In this morning’s scripture, an excerpt from the first letter of Peter, the apostle testifies that the Church is “a chosen race, a royal priesthood, a holy nation, a people set apart” and further “you are now God’s people”.
All these ascriptions are biblical allusions to Israel- these are the names by which Israel was first called in the Old Testament. The apostle’s point is that the Church is Israel made new, redeemed and transformed by Christ.
The purpose of Israel was to reveal the presence of the one, true and living God to the world and to exemplify, through their unique way of life, the values of a people who lived in relationship with God. Therefore, the purpose of Israel, was not simply introverted, intended to advance the causes and interests of those privileged to by members of Israel, but extroverted- intended to introduce the one, true God to the world and to invite others to share with them a relationship with the living and true God.
What is true for Israel is true for the Church. The Church is Israel, redeemed and transformed by Christ. The purpose of the Church is to introduce Christ the Lord to the world and invite people to share his unique way of life.
We can only be what the apostle describes- a chosen race, a holy nation, a royal priesthood, a people set apart- God’s people if we are intentionally engaged in the Church’s mission to introduce people to Christ and inviting people to share his unique way of life. The apostle is not merely complementing us by calling the Church these wonderful things, he is setting a standard, reminding us who we are so that we can do what God in Christ wants us to do.
To be a “chosen race” means to be set apart for mission. To be a “holy nation” means that we are active participants in a unique way of life, that is intended to make us ever more like Jesus Christ. To be a “royal priesthood” means that we prioritize service and sacrifice, and sacrifice for the sake of service. To truly be God’s people means that we are living in accord with God’s commandments- particularly the commandment to love one another as God in Christ has loved us.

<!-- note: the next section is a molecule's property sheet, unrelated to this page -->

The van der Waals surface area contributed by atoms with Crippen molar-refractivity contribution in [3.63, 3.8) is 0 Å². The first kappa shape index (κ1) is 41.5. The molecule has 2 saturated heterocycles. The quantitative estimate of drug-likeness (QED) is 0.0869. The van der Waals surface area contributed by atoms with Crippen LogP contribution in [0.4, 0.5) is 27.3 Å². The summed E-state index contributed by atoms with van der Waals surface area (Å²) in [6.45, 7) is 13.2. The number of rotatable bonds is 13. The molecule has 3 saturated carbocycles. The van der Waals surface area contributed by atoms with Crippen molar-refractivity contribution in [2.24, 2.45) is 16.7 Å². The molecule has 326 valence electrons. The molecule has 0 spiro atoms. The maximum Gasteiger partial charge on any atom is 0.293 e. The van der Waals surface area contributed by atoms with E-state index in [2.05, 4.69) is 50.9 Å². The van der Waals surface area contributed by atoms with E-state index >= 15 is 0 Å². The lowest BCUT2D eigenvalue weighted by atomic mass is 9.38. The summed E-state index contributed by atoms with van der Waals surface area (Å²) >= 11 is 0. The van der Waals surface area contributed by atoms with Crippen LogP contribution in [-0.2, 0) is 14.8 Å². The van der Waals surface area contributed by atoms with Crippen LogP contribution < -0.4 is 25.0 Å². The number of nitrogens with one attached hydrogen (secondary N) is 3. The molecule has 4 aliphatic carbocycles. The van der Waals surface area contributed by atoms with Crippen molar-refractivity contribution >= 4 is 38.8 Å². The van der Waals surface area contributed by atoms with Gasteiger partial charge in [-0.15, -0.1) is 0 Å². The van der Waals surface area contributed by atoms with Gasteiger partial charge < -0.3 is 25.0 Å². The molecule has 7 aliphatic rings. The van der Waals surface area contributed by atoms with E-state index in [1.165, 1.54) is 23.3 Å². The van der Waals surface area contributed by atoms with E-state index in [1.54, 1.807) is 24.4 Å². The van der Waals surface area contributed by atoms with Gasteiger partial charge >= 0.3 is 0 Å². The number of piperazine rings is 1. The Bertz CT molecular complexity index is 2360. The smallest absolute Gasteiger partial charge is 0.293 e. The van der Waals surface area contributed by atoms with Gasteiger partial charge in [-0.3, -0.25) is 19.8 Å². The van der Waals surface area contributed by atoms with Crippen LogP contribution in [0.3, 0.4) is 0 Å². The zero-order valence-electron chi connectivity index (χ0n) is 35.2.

Is this who we are?
To be a Christian means we have abandoned the pretense that our life can simply be self-directed and self-created, merely an exercise of will to power and the fulfillment of our own desires. The Christian does not lead a self-directed life. The Christian leads a Christ-directed life and this way of life is called the Church.
Christ displays his divine power in today’s Gospel- healing a blind man of his affliction. It was actions like this that left his disciples both amazed and afraid.
Christ is the revelation of God, and he can only be the revelation of God if he is really and truly God. It was through his mighty and astounding deeds that his disciples saw his divine identity with their own eyes.
Christ heals a blind man of his physical affliction, but a deeper and more penetrating affliction is a spiritual blindness, that, at its worst, is a refusal to see Christ’s revelation. A revelation is first and foremost, a vision, a way of seeing, this new way of seeing provokes us to change our way of thinking and acting. We see Christ first, and from this revelation, we are invited to think and act differently.
And so Christ reveals himself to us, in Word, in Sacrament, in the poor, and in the Church, but are we willing to see him or is his revelation, or do we look away, even blind ourselves to his reality- lest we have to change? If we see we might believe and if we believe we might have to change.
And it is in our refusal to see Christ, to believe and to change, that we choose darkness over light, blindness over vision.